French pre-schoolers post messages to Twitter | Inquirer Technology
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French pre-schoolers post messages to Twitter

/ 07:24 AM February 21, 2012

PARIS—French pre-schoolers near Bordeaux are posting daily updates to the micro-blogging website Twitter under their class’s handle @camusmat04, despite not yet knowing how to read or write.

Since the start of the school year, the 29 schoolchildren have posted short messages of 140 characters or less about a daily activity to a joint Twitter feed, which has 88 followers, most of them parents.

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“We gathered snow to see how it turns into water,” reads one tweet from the five-year-old students of the Albert-Camus kindergarten in Talence, a town near Bordeaux in southwest France.

Another tweet references the cake they baked — the “galette des rois” — which in France is traditionally made in January around the Epiphany holiday.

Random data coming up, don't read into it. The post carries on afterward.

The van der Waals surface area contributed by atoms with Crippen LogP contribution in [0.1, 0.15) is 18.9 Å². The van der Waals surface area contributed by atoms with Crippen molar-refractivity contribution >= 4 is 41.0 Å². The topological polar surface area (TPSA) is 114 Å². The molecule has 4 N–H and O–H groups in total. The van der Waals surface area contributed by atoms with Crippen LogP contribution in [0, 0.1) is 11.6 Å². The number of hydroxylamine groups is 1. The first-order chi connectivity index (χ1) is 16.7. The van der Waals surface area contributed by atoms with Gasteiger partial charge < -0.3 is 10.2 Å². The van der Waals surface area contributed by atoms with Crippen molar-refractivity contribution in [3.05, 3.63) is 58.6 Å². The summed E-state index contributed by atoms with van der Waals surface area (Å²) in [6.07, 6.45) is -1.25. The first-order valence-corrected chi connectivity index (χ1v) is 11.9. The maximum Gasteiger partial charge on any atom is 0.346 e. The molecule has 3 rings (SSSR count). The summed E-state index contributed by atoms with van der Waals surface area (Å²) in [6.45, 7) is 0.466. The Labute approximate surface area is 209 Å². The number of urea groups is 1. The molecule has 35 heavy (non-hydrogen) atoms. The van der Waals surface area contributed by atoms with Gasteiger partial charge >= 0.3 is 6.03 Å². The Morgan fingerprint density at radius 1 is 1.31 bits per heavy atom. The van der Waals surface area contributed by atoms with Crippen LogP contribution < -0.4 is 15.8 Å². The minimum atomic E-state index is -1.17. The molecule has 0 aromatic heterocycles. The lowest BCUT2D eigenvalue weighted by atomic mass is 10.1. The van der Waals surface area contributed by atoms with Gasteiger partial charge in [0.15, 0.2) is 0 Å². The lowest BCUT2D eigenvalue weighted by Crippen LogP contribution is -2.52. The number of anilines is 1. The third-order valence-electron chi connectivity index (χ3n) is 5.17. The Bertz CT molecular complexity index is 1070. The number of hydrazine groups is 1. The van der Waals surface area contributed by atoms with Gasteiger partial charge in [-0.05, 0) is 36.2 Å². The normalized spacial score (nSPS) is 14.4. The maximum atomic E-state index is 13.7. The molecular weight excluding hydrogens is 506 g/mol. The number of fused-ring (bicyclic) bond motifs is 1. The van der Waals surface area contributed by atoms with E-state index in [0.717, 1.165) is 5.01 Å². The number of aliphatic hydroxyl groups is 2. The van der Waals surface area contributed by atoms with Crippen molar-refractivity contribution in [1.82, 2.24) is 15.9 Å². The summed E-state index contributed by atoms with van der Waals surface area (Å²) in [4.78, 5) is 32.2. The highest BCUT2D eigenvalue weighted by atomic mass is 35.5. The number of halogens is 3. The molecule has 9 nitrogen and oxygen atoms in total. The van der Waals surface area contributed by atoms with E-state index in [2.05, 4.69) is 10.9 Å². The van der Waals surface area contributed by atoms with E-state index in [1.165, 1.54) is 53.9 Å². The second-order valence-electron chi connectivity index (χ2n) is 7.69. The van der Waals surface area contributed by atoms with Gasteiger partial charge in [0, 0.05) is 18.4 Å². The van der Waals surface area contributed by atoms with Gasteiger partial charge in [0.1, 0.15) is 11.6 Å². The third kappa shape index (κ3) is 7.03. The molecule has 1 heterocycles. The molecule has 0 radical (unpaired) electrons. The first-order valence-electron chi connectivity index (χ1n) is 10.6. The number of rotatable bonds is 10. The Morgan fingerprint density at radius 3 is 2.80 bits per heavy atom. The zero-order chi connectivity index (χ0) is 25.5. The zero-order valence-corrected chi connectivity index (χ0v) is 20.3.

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The children’s teacher came up with the idea as a way to teach them to recognize the alphabet in different formats — cursive, keyboard, screen — and to learn to transition from the oral to written word.

Each day the process is the same: the children propose topics, discuss them under the teacher’s guidance and vote on a winner.

All pupils then try their hand at writing a tweet, before the teacher combines them into a final post that two children type into the computer.

“We love writing on the computer like grown-ups,” said five-year-old Emma.

Teacher Philippe Guillem said that the goal was not just to teach the children but to educate the parents as well.

“They have to consider how this will play out when their children are 12 years old and using the tools of the future,” he said.

Around 80 percent of the parents have agreed to follow the class Twitter account, where at the start of the year only one had been subscribed to the service and only a handful had Facebook profiles.

To protect the preschoolers’ privacy, the @camusmat04 tweets are set to be only visible to approved followers. The stick-figure avatar, however, is visible to all.

TOPICS: Children, Education, France, Internet, Offbeat, Twitter
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